I have read this 'post' 2 or 3 times but couldn't gather enough courage to write a few line. We are slowly and slowly moving towards a 'great' natural calamity, may be in the form of an earthquake or may be in the form of a tsunami. We shall take lessons from the Philippines, 3 typhoons in a row, and I'm sure the country have to have a herculean help to revive to its immediate past position. Our 'super power nations', who are our good friends (!!) are on their feet to provide us development funds (??) to 'fight' the global crisis - Climate Change. Because, they know, they have good business prospect event during this 'economic meltdown'. Strategically, we could have opted for a migration scheme with these 'good friends' to migrate skilled / semi skilled resources for future actions. Anyways, i believe you have written a timely post which may create an awareness in a few people like us.

Shehzaad said...

thanks for the comment Bappi. You are right, we can't pretend to be cats drinking milk with eyes shut and assuming that everything around us is safe and sound. We need to think of ways to mitigate damage caused by climate change even before it strikes us hard. We need to look for ways out which are naturally available to us and which are naturally more vulnerable to climate change...manpower.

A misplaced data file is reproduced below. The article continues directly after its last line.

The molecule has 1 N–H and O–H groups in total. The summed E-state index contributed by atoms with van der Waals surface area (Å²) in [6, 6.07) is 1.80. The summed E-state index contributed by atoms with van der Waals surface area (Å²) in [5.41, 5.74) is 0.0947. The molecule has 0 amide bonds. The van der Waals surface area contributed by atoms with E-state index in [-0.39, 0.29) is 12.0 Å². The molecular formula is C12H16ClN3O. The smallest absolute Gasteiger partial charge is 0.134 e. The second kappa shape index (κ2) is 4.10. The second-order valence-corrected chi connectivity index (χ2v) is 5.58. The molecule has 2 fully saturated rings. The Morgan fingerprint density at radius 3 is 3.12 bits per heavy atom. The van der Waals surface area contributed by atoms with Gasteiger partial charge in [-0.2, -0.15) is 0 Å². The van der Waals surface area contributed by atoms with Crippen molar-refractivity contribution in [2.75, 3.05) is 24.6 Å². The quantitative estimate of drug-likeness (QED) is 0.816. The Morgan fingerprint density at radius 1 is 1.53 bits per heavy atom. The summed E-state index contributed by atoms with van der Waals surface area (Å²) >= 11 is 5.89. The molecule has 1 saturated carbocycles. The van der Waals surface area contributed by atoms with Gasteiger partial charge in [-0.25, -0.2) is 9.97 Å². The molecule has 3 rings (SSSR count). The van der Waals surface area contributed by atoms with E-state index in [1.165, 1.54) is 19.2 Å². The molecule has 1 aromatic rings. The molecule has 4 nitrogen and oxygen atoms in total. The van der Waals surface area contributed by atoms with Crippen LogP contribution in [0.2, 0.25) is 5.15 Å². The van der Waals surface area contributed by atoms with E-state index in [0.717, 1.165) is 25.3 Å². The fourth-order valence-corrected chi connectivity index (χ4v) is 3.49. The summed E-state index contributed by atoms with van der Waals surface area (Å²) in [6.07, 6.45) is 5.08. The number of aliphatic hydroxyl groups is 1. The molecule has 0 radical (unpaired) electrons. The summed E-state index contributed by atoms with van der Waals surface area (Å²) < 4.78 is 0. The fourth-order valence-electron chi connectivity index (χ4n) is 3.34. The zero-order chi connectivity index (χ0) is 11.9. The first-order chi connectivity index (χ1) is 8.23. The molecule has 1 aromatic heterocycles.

Lin the Finn said...

I would welcome any initiative that trains ordinary people in useful skills to improve their job prospects. But this shouldn't need to wait for the climate catastrophe and it shouldn't just cover directly displaced climate refugees! Any skills and training initiative now gives another batch of people - maybe hundreds rather than thousands, but still - a better chance, abroad or in Bangladesh. Then when the climate really rets rough, these peoples' children will have a better chance to migrate. Hm, maybe that's just common sense and too vague.
My other comment is whether many Bangladeshis are aware of Brazil as a destination country? Their culture is friendly and it is a country built by immigrants, and in addition, it is ENORMOUS.